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AMD plans to keep "Brisbane" around, releases new chips based on it

Things at AMD may have gone from bad to worse with the lackluster Phenom launch in late November.  Not only did Phenom fail to appeal to professional reviewers, but the company ended up removing one third of its CPU lineup just after the big day.

Last week AMD CEO Hector Ruiz vowed that the company would stop hemorrhaging cash and return to profitability soon.  "That is our number one goal right now," Ruiz said in a conference in Bangalore

Making a profit at AMD apparently means refocusing on its older K8 architecture.  The company will introduce eleven 65nm K8 processors over the next two quarters.  By comparison: AMD launched two quad-core K10 Phenom processors in November with three more scheduled over the next two quarters.  Two tri-core Phenom processors will follow in March 2008.

Essentially, AMD will move any remaining Athlon 64 processors from the 90nm node to the 65nm node, with a few new frequency and TDP variations.

The AMD Athlon 64 X2 5600+ will be the first to jump on the new 65nm K8 bandwagon with a 65W TDP. The previous Windsor-based chip of the same featured an 89-Watt TDP. AMD will also add 100 MHz to the core frequency of the Athlon 64 X2 5600+, now rated at 2.9 GHz. Total L2 cache will be halved in the move to the Brisbane core, and the updated Athlon 64 X2 5600+ chips will feature only 1MB of L2 cache. Availability of these processors is scheduled for Q1 2008.

AMD's higher-end Athlon 64 X2 6400+ and Athlon 64 X2 6000+ will both be discontinued.

AMD will also update its "Energy Efficient" series and will release three new chips, the AMD Athlon 4850e, Athlon 4450e, and Athlon 4050e in Q2 2008. All of the new offerings will be based on AMD's Brisbane core and will feature a 45-Watt thermal envelope. AMD's current energy efficient "BE-2xxx" series will be phased out at that time. Respectively, the new chips will run at 2.5GHz, 2.3GHz and 2.1GHz.

All new Brisbane chips will be based on the Socket AM2 interface.  These processors are compatible with AMD's AM2+ socket designated for Phenom processors.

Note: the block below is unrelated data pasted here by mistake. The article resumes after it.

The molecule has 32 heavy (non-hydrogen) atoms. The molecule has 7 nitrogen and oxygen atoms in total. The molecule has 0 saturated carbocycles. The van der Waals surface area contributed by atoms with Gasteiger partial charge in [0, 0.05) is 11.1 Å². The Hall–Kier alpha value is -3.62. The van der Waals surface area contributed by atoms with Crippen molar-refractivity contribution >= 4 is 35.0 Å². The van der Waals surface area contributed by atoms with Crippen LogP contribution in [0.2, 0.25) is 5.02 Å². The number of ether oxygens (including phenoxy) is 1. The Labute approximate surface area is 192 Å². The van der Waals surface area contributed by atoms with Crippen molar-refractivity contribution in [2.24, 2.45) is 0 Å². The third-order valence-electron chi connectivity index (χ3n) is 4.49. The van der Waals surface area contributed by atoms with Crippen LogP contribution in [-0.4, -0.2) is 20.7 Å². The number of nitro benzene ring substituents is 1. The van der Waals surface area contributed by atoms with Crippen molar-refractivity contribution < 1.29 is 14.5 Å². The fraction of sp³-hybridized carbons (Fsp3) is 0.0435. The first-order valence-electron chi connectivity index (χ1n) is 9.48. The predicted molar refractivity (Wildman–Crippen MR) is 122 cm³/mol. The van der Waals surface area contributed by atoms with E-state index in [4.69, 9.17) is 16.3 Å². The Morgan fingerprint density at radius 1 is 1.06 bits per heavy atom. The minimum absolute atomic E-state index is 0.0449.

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RE: Back the sqaure one
By StevoLincolnite on 12/5/2007 11:02:00 AM , Rating: 2
Yes the K7 was innovative, but it was Beaten by the Pentium 3 Coppermine EB chips, because they featured on Die full speed cache, until AMD moved them on-die also, then the Late Model Pentium 4's were able to beat the K7, So it was more of "Pass the Performance crown" between the Pentium 3 and Pentium 4 and K7 chips.
Really the only time Intel has been completely demolished was when the Athlon 64 and the Pentium 4/D were the only chips in the Arena, and AMD dominated, It was good as well, as Intel raged Price wars with AMD, and that... Made my computing upgrade life so much the sweeter ;)

Now... I wish for more competition, Phenom is good, but is it really what we had hoped for?
I want to go back to the days where we had the IBM 686, Cyrix 686, Pentium 2, Celeron, AMD K6-2/K6-3 those were the days of competition.


RE: Back the sqaure one
By cochy on 12/5/2007 4:24:06 PM , Rating: 2
Athlon (K7) was so important because it signaled from AMD that "Hey guys we can innovate and we aren't satisfied with being 2nd dog in this 2 dog race anymore". K7 was ahead of it's time, architecturally speaking. P3 might have outperformed it (not sure P3 was clock for clock faster though), but those days AMD had huge price/performance advantage over Intel (not so today. Yes they might but it's not as big as it once was).

Now with this announcement from AMD, by continuing with 4 year old tech, it's just the opposite.

"Hey guys, we're satisfied with being 2nd dog."

C'mon guys let's see more than marketing and branding tricks. Fusion can't come fast enough.


RE: Back the sqaure one
By cscpianoman on 12/5/2007 9:26:25 PM , Rating: 2
Actually, second place isn't necessarily bad as long as you play second place well. Take a look at Home Depot and Lowes. Home Depot exceeds Lowes in market share quite a bit, but have you noticed the performance numbers between the two? Lowes makes a killer profit by differentiating and targeting a different market. AMD can also do the same by differentiating enough that people see value in the differences and I suspect that is exactly what they are trying to do at the moment.


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